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Every investor in Alector, Inc. (NASDAQ:ALEC) should be aware of the most powerful shareholder groups. Generally speaking, as a company grows, institutions will increase their ownership. Conversely, insiders often decrease their ownership over time. I quite like to see at least a little bit of insider ownership. As Charlie Munger said 'Show me the incentive and I will show you the outcome.'
Alector has a market capitalization of US$1.3b, so we would expect some institutional investors to have noticed the stock. In the chart below below, we can see that institutions are noticeable on the share registry. Let's delve deeper into each type of owner, to discover more about ALEC.
What Does The Institutional Ownership Tell Us About Alector?
Institutional investors commonly compare their own returns to the returns of a commonly followed index. So they generally do consider buying larger companies that are included in the relevant benchmark index.
Alector already has institutions on the share registry. Indeed, they own 6.4% of the company. This implies the analysts working for those institutions have looked at the stock and they like it. But just like anyone else, they could be wrong. When multiple institutions own a stock, there's always a risk that they are in a 'crowded trade'. When such a trade goes wrong, multiple parties may compete to sell stock fast. This risk is higher in a company without a history of growth. You can see Alector's historic earnings and revenue, below, but keep in mind there's always more to the story.
We note that hedge funds don't have a meaningful investment in Alector. There is some analyst coverage of the stock, but it could still become more well known, with time.
Insider Ownership Of Alector
While the precise definition of an insider can be subjective, almost everyone considers board members to be insiders. Company management run the business, but the CEO will answer to the board, even if he or she is a member of it.
I generally consider insider ownership to be a good thing. However, on some occasions it makes it more difficult for other shareholders to hold the board accountable for decisions.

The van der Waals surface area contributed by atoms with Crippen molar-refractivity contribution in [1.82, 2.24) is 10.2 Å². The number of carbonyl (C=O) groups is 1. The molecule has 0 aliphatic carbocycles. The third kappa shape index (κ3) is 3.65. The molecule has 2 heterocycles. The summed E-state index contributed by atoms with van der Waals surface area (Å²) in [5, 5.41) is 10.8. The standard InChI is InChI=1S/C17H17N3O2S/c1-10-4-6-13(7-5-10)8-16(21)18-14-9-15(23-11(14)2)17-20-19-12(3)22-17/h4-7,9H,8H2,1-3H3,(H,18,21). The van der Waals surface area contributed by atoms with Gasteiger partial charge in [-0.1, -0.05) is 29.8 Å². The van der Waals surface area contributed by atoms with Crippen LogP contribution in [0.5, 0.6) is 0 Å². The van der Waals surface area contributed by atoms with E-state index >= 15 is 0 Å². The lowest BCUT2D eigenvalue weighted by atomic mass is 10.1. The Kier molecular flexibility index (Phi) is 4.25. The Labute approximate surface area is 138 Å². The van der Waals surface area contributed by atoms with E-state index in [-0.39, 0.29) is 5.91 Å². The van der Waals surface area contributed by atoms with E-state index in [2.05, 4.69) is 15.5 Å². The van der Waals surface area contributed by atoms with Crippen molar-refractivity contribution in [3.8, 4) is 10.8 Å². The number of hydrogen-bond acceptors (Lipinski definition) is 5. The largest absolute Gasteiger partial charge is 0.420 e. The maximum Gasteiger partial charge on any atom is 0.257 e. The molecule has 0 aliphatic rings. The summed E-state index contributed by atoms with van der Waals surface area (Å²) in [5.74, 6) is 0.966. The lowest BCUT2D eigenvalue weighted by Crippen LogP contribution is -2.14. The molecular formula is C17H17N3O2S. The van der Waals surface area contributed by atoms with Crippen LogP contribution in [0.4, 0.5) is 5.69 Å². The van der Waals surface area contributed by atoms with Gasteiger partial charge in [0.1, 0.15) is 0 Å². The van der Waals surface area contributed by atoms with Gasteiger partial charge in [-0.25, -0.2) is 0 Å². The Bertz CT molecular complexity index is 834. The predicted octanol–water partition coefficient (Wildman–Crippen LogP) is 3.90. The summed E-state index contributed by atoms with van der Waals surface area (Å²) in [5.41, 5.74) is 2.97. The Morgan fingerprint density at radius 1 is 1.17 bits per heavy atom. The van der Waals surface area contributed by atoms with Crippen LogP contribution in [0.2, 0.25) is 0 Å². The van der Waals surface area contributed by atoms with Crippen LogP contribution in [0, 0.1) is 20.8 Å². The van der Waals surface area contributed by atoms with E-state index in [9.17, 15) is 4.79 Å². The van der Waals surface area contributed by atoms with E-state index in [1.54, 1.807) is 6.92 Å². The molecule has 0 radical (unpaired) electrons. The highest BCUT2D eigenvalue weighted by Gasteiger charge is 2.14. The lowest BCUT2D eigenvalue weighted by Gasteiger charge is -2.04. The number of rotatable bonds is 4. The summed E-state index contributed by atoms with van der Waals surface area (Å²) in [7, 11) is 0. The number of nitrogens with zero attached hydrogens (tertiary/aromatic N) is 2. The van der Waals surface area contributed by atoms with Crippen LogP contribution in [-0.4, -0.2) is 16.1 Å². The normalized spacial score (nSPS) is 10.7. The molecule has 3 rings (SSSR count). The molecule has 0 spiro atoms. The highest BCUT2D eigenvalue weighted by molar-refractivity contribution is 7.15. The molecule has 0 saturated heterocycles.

Our most recent data indicates that insiders own a reasonable proportion of Alector, Inc.. Insiders own US$194m worth of shares in the US$1.3b company. That's quite meaningful. Most would be pleased to see the board is investing alongside them. You may wish to access this free chart showing recent trading by insiders.
General Public Ownership
The general public, with a 36% stake in the company, will not easily be ignored. While this size of ownership may not be enough to sway a policy decision in their favour, they can still make a collective impact on company policies.
Private Equity Ownership
Private equity firms hold a 43% stake in ALEC. This suggests they can be influential in key policy decisions. Some investors might be encouraged by this, since private equity are sometimes able to encourage strategies that help the market see the value in the company. Alternatively, those holders might be exiting the investment after taking it public.
While it is well worth considering the different groups that own a company, there are other factors that are even more important.
Many find it useful to take an in depth look at how a company has performed in the past. You can access this detailed graph of past earnings, revenue and cash flow .
If you would prefer discover what analysts are predicting in terms of future growth, do not miss this free report on analyst forecasts.
NB: Figures in this article are calculated using data from the last twelve months, which refer to the 12-month period ending on the last date of the month the financial statement is dated. This may not be consistent with full year annual report figures.
We aim to bring you long-term focused research analysis driven by fundamental data. Note that our analysis may not factor in the latest price-sensitive company announcements or qualitative material.
If you spot an error that warrants correction, please contact the editor at email@example.com. This article by Simply Wall St is general in nature. It does not constitute a recommendation to buy or sell any stock, and does not take account of your objectives, or your financial situation. Simply Wall St has no position in the stocks mentioned. Thank you for reading.